When you make the decision to set a boundary, it is fundamental to hold the boundary in order for others to understand and uphold this.  If you have said no to helping, then don’t backtrack; stay firm. If you have said you will leave by a certain time, then make sure you do.  Boundaries are tough, but for them to work, you have to work them for yourself.


  1. Alcohol-Free Options


There are many great alcohol-free options out there now that go beyond a lime and soda or Diet Coke.  If you feel that an alcohol-free option is something that could work for you and not trigger you, then have fun exploring this during the festive period.  Many supermarkets, bars and restaurants provide more and more AF options that aren’t just a Becks Blue.


If you are planning on heading out during this time, look online and what alcohol-free options they have, so you can prepare your choices once you are there.  Many places provide AF options but head’s up a lot of AF options have a high sugar content which can lead to that sugar crash during the evening and sadly times haven’t caught up with us yet, as AF drinks can also be just as expensive!  Forward planning is always key during the festive season.


  1. Support Network


This is a key part of the process of managing the holidays – take a moment to think of a few people whom you can have in your back pocket to speak with or reach out to when times get difficult.  Write down their names and numbers, so you have them readily available when you need them, reach out to these people and share how you’re feeling – often, simply vocalising our problem can provide a great deal of support.  It can be a difficult time of year, but you don’t need to be alone.


If you feel that this is difficult for you and that you need some further support, then explore working with a trained counsellor or looking for a mental health service that could be suitable for you.  Private therapy can be expensive but there are plenty of places across the UK that provide low-cost therapy, however, these are limited to a select number of sessions.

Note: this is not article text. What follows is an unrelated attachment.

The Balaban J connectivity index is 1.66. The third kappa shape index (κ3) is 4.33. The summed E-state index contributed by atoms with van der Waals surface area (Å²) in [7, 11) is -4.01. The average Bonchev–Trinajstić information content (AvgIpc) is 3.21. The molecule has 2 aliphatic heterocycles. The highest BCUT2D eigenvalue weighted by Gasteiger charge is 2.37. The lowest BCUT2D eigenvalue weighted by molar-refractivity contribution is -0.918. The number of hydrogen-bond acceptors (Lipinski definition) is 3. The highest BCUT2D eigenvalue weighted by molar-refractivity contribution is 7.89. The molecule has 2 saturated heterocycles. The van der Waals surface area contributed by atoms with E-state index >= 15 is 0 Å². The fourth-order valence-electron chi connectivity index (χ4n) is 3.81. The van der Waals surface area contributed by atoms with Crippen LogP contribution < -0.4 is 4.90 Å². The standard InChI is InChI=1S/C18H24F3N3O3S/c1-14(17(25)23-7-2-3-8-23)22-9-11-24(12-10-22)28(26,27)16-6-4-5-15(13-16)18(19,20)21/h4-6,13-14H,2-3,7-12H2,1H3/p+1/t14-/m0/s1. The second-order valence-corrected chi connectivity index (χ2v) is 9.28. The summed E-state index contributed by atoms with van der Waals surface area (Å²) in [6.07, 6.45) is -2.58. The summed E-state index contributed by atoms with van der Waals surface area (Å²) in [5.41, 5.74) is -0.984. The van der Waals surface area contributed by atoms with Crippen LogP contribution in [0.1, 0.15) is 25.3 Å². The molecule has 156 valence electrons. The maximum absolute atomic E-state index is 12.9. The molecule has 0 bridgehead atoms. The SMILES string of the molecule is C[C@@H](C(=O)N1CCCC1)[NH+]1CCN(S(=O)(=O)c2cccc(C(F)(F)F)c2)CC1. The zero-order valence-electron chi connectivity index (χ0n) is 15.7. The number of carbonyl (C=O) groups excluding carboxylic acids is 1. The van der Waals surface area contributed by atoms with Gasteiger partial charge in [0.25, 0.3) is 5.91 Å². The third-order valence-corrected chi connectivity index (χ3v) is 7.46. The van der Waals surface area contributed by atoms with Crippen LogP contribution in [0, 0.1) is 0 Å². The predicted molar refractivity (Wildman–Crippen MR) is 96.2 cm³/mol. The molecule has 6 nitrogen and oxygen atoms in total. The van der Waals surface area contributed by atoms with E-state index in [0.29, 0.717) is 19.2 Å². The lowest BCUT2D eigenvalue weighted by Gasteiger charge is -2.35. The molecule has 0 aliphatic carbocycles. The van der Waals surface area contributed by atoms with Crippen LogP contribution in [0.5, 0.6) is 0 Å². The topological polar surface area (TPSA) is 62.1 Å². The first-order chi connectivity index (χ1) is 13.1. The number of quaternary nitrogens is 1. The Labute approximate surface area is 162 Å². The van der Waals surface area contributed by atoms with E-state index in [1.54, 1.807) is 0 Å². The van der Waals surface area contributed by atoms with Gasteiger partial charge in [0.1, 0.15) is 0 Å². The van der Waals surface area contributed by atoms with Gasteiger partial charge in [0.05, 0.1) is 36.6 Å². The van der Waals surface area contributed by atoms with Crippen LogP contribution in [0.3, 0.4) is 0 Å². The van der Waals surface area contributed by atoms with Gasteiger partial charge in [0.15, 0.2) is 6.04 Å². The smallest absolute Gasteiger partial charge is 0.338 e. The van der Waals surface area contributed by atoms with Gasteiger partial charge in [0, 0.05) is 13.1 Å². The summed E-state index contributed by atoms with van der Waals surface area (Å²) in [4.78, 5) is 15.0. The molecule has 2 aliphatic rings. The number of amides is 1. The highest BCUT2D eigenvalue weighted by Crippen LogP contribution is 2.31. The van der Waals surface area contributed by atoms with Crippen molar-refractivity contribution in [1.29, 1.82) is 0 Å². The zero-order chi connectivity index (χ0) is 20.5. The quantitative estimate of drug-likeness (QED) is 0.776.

Internet forums and support groups on social media can also provide a lot of support through connecting with like-minded people who can empathise with your feelings. You can even join our very own Sober On A Drunk Planet Community that would be glad to support you during this Christmas period and beyond – click here to join.

It’s also worth remembering what benefits you get from NOT drinking alcohol over the Christmas period:

  • Not getting sacked for making a tit out of yourself at the work Christmas do (again!)
  • Saving money to spend on something you will actually enjoy (and not piss down the drain – literally)
  • Not order more drugs (if thats your thing after a few pints!)
  • Being full present for family and friends – its a time to be happy, not hungover and depressed!
  • Be able to actually eat your Christmas dinner rather than feel hungover and sick all day (again!)
  • Not have to deal with over excited children on a hangover (which feels like a form of torture!)
  • You actually start the new year ready and raring to go rather than making false promises of making this ‘your year’ – Why wait until January?

These are just some helpful tips to stop you making a tit out of yourself over the festive period and feel hungover and depressed because of drinking too much.

Lastly, enjoy and embrace being Sober In A Drunk Christmas 🙂 The benefits of staying sober are endless – you can see more of them in the International Bestseller – Giving Up Alcohol here.

If you think this could be useful for others, please feel free to share it using the buttons below: